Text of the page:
#253: The Fantasy of Real Life
In 2018, the writer Ling Ma published Severance, which promptly won several literary prizes but only hit the big time in 2020. The novel follows Candace Chen, who continues to go to her unfulfilling job in the middle of a worldwide pandemic that slowly fills the world with slack-jawed zombies. You can guess why it was popular. This fall, Ma is back with a new collection of stories, Bliss Montage, which imagines a number of other surreal scenarios, such as a drug that makes you invisible, a dream job that just might open a literal door into a dream world, and a manual on Yeti lovemaking. One of Ma’s characters lives in an L.A. mansion with her 100 ex-boyfriends; another visits her husband’s homeland, where people bury themselves alive in an annual festival in hopes of curing their physical or psychic ills. Bliss Montage’s eight stories are, above all, about the fictions we tell ourselves to survive the delusions of modern life.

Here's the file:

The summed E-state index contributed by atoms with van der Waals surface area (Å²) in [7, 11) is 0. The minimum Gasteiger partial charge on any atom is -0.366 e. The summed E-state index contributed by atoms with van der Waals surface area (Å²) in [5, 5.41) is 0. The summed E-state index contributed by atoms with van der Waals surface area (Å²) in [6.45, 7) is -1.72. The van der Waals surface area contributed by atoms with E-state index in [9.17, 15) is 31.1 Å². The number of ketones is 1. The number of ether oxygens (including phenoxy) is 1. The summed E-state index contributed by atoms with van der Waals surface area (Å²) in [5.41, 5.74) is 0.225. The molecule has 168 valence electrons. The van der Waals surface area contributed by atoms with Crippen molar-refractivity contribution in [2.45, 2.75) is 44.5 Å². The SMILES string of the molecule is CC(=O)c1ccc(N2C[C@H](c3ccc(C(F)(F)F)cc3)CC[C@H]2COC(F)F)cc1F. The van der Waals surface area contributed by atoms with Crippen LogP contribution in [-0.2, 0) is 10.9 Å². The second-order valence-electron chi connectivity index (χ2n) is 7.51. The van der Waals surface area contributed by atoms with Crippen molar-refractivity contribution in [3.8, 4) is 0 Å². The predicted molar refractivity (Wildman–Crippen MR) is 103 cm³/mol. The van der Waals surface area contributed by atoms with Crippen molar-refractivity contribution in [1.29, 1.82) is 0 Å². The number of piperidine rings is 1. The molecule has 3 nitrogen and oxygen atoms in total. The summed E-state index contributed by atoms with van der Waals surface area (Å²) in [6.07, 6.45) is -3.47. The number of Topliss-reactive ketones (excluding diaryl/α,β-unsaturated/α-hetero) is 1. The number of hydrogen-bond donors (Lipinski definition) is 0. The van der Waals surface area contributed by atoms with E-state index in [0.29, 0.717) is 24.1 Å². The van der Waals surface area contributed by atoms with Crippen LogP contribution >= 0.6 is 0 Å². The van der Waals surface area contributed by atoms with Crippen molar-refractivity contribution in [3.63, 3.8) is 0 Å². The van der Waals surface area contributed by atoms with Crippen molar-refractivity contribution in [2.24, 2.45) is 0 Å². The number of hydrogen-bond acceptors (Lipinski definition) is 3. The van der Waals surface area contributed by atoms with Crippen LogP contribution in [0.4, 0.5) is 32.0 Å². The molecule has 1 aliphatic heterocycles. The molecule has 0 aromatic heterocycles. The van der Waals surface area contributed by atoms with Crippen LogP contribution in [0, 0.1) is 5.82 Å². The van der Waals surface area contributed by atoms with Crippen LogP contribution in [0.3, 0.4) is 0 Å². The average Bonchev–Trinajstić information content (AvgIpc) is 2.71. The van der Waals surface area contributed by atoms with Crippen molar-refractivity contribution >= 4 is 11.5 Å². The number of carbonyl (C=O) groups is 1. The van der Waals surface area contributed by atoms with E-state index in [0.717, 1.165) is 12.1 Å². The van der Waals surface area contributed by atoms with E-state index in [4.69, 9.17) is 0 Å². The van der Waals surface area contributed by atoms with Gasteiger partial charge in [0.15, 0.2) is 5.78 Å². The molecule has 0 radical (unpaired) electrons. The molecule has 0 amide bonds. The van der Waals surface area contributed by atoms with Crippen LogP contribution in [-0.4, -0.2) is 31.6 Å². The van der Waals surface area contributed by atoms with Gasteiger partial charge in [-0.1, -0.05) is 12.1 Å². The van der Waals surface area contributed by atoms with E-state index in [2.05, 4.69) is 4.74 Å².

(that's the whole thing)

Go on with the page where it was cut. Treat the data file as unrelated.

Go beyond the episode:
- Ling Ma’s Bliss Montage
- Read “Peking Duck” in The New Yorker and more about Ma’s time at Playboy
- If you missed the pandemic boat: read Severance (if you’re an audiobook fan, Nancy Wu’s droll audiobook narration is perfect) and check out the Post45 discussion circle about the novel
- Jeanine Basinger’s original formulation of the “bliss montage” in films, from her book A Woman’s View
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